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Moreton Island - Day Trip

A great place to get away from it
right on Brisbane's doorstep

Mostly national park, Moreton Island (20,000 hectares) is the world's second largest sand island.   Though mostly national park, it includes several small villages, expansive beaches, freshwater lakes and a 'coloured sand desert'.   Sand taboggan mammoth dunes, hand feed wild dolphins or tackle excellent four wheel drive exploring tracks.    A whole additional world also awaits beneath the surface with scuba diving and snorkelling available.

 

It is a unique island wilderness with sparkling clear water and white sandy beaches.    It is one of the few untouched areas of natural wilderness along the East Coast of Australia.    Moreton Island is situated just 35 kilometres from Brisbane in the Moreton Bay Marine Park.     The island is 98% National Park, protecting the flora, fauna, sandy coastline, freshwater lakes, wetlands and forests.     The island is 38 km long and 19,000 ha in area.     It is one of the largest sand islands in the world.

(Photo left  -  Combi Trader arrives at Bulwer on Moreton Island.
Bulwer wrecks are shown in the foreground

(Photos below  - Unloading the Combi Trader )

Moreton Island provides a fragile north easterly boundary for Moreton Bay and supports an amazing variety of vegetation.    Its white sandy beaches, clear sparkling water and delightful fresh water lakes make Moreton a popular destination with campers, fishermen, bush walkers and naturalists.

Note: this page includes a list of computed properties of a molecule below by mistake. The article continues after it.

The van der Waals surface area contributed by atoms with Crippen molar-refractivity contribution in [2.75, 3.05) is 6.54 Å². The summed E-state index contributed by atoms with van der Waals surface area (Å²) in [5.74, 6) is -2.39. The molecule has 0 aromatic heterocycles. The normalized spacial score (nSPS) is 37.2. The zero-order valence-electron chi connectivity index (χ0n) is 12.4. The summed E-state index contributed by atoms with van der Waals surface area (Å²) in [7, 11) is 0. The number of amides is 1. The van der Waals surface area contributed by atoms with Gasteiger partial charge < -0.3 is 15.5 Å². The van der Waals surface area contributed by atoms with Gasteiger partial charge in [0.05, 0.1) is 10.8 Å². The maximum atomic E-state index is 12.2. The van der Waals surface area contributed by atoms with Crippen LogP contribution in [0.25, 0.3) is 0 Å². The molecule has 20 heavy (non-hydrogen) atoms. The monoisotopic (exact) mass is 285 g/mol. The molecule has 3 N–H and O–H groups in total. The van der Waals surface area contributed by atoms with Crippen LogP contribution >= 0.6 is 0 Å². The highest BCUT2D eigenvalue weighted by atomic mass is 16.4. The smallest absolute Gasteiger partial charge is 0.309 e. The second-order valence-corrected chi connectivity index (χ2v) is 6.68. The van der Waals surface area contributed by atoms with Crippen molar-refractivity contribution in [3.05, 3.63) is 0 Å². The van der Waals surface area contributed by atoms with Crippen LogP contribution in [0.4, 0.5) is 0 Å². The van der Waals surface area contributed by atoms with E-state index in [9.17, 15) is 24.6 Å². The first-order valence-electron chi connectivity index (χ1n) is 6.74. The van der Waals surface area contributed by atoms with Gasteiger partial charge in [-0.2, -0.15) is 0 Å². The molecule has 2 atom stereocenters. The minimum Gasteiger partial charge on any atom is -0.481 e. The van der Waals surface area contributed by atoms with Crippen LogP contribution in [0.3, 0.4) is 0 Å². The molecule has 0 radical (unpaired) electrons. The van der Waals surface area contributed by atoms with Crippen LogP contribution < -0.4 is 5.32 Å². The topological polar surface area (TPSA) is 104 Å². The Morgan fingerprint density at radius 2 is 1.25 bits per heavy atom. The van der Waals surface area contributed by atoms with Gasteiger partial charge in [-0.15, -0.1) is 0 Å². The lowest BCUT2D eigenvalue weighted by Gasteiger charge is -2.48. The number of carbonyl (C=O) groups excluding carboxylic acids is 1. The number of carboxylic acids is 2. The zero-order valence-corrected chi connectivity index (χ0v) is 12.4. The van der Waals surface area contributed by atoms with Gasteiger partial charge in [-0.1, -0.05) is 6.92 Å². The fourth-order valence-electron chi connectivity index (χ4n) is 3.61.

Fishermen pour onto the island via the Combie Trader vehicle ferry. The ferry leaves from Scarborough boat harbour and touches Moreton Island at Bulwer.     Moreton Island is the mecca for the weekend fishing party - both a sport and social occasion for the fishing fraternity of Queensland's south east.    The trip took about 2 hours on board the Combi Trader.    Views of both the mainland and the island from the deck were spectacular and the time the trip took passed very quickly.    On both our to and from our trips the sea was very flat, making the voyage very pleasant.

 

The ferry trip finished at the mainland side of Moreton Island at Bulwer.     This is the main residential area.

At Bulwer there is a general store, albeit with limited stocks, a garage, state emergency service volunteer group to help out in times of trouble and a helipad for emergency helicopter access.   There is also a refuse recycling station provided by the Brisbane City Council.     In spite of this it is surprising how much litter has just been dumped along the island’s foreshore and tracks by inconsiderate visitors.   It is such a pity that such a beautiful place has to be spoilt by a few inconsiderate people.

Photo above show vehicles travelling
along the beach

Photo right - vehicle transverses beach
near Tangalooma Resort

 

If you don't have a vehicle you can still explore Moreton Island.    Walking is a great way of discovering the Island.    The vast array of birdlife will sing to you while you walk.     There are plenty of beautiful walking tracks around the island.    Moreton is a sand island formed by prevailing winds, wave action and sea level changes.    Over time, deposits stabilized and became vegetated.    Wind and water action, sand deposition, erosion and plant colonization has made Moreton the place we know today.

Freshwater Lakes are a major attraction on the island. They are formed as the water table beneath the Island fills with rain water the swamps and creeks flourish and the large lakes are formed.   Blue Lagoon, the major fresh water lake is an excellent swimming spot.     It is also great for wild flower displays and bird watching.     The Sand Hills are awe inspiring mountains of pure white sand whilst the bare sand dunes provide the slopes for an exhilarating toboggan.

Photo above  -  Blue Lake

 

Photo above  -  Sandhill on west coast
of Moreton Island